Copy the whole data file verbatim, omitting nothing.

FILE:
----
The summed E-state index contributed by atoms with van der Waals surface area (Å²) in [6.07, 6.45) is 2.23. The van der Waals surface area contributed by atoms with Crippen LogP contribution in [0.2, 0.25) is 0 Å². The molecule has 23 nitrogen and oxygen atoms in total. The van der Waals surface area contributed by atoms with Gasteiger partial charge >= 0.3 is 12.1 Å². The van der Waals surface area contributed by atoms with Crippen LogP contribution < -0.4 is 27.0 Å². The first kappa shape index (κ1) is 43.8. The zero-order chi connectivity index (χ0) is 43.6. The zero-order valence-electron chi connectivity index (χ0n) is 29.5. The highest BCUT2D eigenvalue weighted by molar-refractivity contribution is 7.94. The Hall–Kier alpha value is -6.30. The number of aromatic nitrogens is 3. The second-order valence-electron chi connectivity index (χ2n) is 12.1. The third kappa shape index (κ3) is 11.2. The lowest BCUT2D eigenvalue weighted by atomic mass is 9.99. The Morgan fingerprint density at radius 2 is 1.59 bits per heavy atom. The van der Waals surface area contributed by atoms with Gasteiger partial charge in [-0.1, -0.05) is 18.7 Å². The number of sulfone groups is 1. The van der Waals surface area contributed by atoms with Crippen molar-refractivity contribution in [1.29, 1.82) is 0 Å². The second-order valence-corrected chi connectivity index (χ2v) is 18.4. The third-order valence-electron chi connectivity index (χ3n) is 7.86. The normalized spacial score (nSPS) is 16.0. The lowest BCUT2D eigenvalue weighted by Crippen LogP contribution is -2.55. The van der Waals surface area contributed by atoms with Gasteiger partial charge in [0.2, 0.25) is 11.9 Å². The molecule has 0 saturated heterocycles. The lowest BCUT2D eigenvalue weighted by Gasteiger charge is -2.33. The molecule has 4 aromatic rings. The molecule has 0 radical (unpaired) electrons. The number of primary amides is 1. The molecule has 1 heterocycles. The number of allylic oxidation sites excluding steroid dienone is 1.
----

The summed E-state index contributed by atoms with van der Waals surface area (Å²) in [6.07, 6.45) is 2.23. The van der Waals surface area contributed by atoms with Crippen LogP contribution in [0.2, 0.25) is 0 Å². The molecule has 23 nitrogen and oxygen atoms in total. The van der Waals surface area contributed by atoms with Gasteiger partial charge >= 0.3 is 12.1 Å². The van der Waals surface area contributed by atoms with Crippen LogP contribution < -0.4 is 27.0 Å². The first kappa shape index (κ1) is 43.8. The zero-order chi connectivity index (χ0) is 43.6. The zero-order valence-electron chi connectivity index (χ0n) is 29.5. The highest BCUT2D eigenvalue weighted by molar-refractivity contribution is 7.94. The Hall–Kier alpha value is -6.30. The number of aromatic nitrogens is 3. The second-order valence-electron chi connectivity index (χ2n) is 12.1. The third kappa shape index (κ3) is 11.2. The lowest BCUT2D eigenvalue weighted by atomic mass is 9.99. The Morgan fingerprint density at radius 2 is 1.59 bits per heavy atom. The van der Waals surface area contributed by atoms with Gasteiger partial charge in [-0.1, -0.05) is 18.7 Å². The number of sulfone groups is 1. The van der Waals surface area contributed by atoms with Crippen molar-refractivity contribution in [1.29, 1.82) is 0 Å². The second-order valence-corrected chi connectivity index (χ2v) is 18.4. The third-order valence-electron chi connectivity index (χ3n) is 7.86. The normalized spacial score (nSPS) is 16.0. The lowest BCUT2D eigenvalue weighted by Crippen LogP contribution is -2.55. The van der Waals surface area contributed by atoms with Gasteiger partial charge in [0.2, 0.25) is 11.9 Å². The molecule has 0 saturated heterocycles. The lowest BCUT2D eigenvalue weighted by Gasteiger charge is -2.33. The molecule has 4 aromatic rings. The molecule has 0 radical (unpaired) electrons. The number of primary amides is 1. The molecule has 1 heterocycles. The number of allylic oxidation sites excluding steroid dienone is 1.